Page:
Man and Sin by Piet Schoonenberg (1964) 2.3 YE

[Base-level bias must exist in social science experiments because the researcher defines the thought experiment3a that stimulates a response in the subject1a.

The response (the upwelling of potential in the subject1a plus the potential of the survey to impose constraints1b) always conforms to the stimulus (the normal contexts3a&3b that the event occurs in).

This also explains why many social scientists rely on deception. Deception has the same character as bias.   All experiments exhibit ‘base-level deception.]


Man and Sin by Piet Schoonenberg (1964) 2.3 YD

Summary of text [comment] pages 87 and 88

[The psychologist may think that “he” is measuring my mental potential1a as if it were an actuality. After all, on the situation level, the content level nested form is packaged as the possibility of something that the subject might choose1b.

The psychologist may not imagine that “he” is measuring the hidden features in the actuality in the thought experiment where ‘I choose something’.]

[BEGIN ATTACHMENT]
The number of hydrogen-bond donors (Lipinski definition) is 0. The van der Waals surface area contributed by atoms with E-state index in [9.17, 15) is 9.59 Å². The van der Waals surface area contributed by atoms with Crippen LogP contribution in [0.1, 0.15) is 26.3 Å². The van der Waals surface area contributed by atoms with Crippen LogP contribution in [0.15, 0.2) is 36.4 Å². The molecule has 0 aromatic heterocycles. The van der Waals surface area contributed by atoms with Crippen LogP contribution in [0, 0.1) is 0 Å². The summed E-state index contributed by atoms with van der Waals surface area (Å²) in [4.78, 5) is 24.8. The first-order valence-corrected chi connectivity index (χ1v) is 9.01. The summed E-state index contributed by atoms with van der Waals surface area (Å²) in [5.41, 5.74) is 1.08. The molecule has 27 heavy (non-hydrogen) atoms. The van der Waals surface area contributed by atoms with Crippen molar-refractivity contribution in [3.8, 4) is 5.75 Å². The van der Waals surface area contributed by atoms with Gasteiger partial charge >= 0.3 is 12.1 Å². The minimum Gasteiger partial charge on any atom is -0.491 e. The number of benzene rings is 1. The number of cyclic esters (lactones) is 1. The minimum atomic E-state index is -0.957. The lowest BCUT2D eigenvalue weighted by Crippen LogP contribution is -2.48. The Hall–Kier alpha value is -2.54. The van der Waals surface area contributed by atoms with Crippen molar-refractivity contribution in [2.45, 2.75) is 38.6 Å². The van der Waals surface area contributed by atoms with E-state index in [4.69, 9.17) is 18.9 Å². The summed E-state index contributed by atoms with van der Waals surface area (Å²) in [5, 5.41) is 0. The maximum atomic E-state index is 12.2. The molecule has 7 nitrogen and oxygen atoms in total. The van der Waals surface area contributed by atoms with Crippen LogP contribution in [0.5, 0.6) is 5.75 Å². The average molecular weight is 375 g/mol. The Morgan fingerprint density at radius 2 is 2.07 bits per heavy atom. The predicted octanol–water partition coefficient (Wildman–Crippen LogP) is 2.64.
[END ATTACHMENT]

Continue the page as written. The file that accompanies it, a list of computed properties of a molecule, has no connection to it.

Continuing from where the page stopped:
Man and Sin by Piet Schoonenberg (1964) 2.3 YB

Summary of text [comment] pages 87 and 88

[So what are survey questions actually measuring?

Something2a is the actuality that gains the subject’s attention. Yet, even this actuality is one element in a dyad.

The other element is the researcher and the conditions.

These are very difficult to assess. Consequently, the thought experiment3a treats these as constants.]


Man and Sin by Piet Schoonenberg (1964) 2.3 XZ

Summary of text [comment] pages 87 and 88

[In social science survey experiments, the bait is the thought experiement3a itself. The choice in the survey is the catch.

The bait inspires an upwelling in ‘the potential in me (the subject in the investigation)1a. That upwelling tries to ‘deal with’ the bait.

Something2a emerges from and situates that upwelling.

Something2a may be an answer. But, that answer may not fit a survey question where the respondent gives a number between 1 and 51b. Something2a depends on the thought experiment3a calling it into being. My choice2b depends on the situationb.]